Show Less
A black and white photograph of a black woman with her head turned and chin touching her shoulder, she is looking towards the camera. There are leaves in the background.
Zanele Muholi, HeVi Oslo [from Somnyama Ngonyama (Hail the Dark Lioness)], 2016, gelatin silver print, 39 ½ x 29 ¾ in., purchased with generous funding from Nancy Herman Frehling ’65 and Leslie Cypen Diamond ’96, 2016.30.2
This artwork is from a collection, called Somnyama Ngonyama (Hail the Dark Lioness), by Zanele Muholi. It gives visibility to a group that do not see positive and accurate representations of themselves often: black members of the LGBTQ+ community in South Africa. Muholi wanted people to connect with, and to see themselves in the artwork, as their overall goal was to give visibility to the black queer community. Their powerful artwork speaks to issues within the South African constitution, which is meant to enshrine rights for the queer community and the individuals within it, too many of whom experience hate crimes, marginalization, and multi-level oppression.
Read More
South Africans experience unique and severe discrimination because of a black heterosexual cultural norm, which allows for protections of white LGBTQ+ individuals while excluding black LGBTQ+ individuals. Black queer women often find themselves at the height of this oppression- because they have an intersectional identity- and often find themselves excluded from HIV discourses despite being affected by HIV, and have they been victims of corrective rape. Overall, Muholi’s work has been a provocative and effective way to call attention to these issues in a way that allows for the black queer community in South Africa to speak for themselves through visual activism.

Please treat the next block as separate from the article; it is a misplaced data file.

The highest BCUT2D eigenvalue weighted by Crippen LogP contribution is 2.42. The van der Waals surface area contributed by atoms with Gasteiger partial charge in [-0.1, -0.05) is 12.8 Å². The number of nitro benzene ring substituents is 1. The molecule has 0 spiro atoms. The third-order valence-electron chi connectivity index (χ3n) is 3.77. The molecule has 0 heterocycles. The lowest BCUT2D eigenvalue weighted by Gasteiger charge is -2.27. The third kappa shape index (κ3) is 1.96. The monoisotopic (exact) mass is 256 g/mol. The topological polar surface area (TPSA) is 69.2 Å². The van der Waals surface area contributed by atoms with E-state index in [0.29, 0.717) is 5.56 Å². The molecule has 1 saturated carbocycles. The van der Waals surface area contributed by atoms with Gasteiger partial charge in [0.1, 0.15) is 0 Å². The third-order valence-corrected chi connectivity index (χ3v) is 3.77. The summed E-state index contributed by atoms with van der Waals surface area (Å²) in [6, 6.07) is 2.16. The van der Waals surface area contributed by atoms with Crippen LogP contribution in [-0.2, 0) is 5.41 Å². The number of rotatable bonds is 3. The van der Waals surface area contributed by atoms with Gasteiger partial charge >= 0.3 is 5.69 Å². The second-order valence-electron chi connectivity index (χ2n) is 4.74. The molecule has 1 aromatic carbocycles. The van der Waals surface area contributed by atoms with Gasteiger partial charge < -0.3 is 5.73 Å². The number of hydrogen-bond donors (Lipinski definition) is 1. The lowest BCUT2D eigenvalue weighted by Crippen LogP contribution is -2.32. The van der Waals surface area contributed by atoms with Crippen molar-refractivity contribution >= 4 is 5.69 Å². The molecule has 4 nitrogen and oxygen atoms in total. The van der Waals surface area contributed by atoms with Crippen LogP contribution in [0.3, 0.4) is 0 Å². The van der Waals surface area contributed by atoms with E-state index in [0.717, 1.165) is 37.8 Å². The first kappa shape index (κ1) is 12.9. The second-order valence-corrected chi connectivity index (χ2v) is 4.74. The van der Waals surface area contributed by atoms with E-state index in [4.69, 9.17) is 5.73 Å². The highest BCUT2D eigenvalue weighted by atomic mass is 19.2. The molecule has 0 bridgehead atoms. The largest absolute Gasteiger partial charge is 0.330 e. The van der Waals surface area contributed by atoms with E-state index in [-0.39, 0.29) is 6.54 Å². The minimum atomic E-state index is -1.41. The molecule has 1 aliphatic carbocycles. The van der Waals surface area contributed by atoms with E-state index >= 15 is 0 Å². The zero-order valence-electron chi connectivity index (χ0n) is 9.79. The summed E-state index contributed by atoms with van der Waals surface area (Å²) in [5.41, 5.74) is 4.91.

Show Less
A large white barrel says “AFRIKA OIL?” on it in red and a black man’s head leans out of the top with a plastic bottle in his mouth.
Barthélémy Toguo, Stupid African President 3 (Afrika Oil), 2006, digital inkjet print, 42 7/8 x 30 7/8 in., gift of the artist, 2012.7.3
Barthélémy Toguo is a 54-year-old artist from Cameroon. His series Stupid African President consists of theatrical mise en scenes that critique the leadership in Africa. In his third installment, Toguo explores Africa’s wealth in terms of oil and its distribution. The stark contrast between the red letters on the white barrel represents a need for communication, and the question mark is a query into the allocation of Africa’s resources. Water and fossil fuel extraction are interconnected and related. Fossil fuel producers use water for fracking, processing oil and gas, and creating electricity. This close relationship is dangerous because the post-production water is either unsafe or depleted. Water is often contaminated, and its storage facilities can release hazardous fumes which are harmful to the local population. Non-reused water is disposed of and wasted.
Read More
West Africa suffering from droughts, rising water levels, and deforestation. As Toguo suggests, climate change is a prevalent issue in Cameroon, and the climate crisis is highly detrimental to Cameroonians’ health. Barthélémy Toguo portrays his disgust for the oil extraction that endangers the health and wellbeing of Cameroonians. The artwork explains that while Cameroon uses water to extract oil, it leaves Cameroonians in need of water and in a state of poverty. Stupid African President directly calls out the government’s hoarding of income from oil exportation.
Show Less
i
Pattern by Evelyn Wang ’19
Inspired by the exhibition 3-D Doings: The Imagist Object in Chicago Art, 1964-1980
The Tang Pattern Project celebrates the Museum’s 20th anniversary. Organized by Head of Design Jean Tschanz-Egger, past and current Tang Design Interns created patterns inspired by the Museum’s exhibition and event history.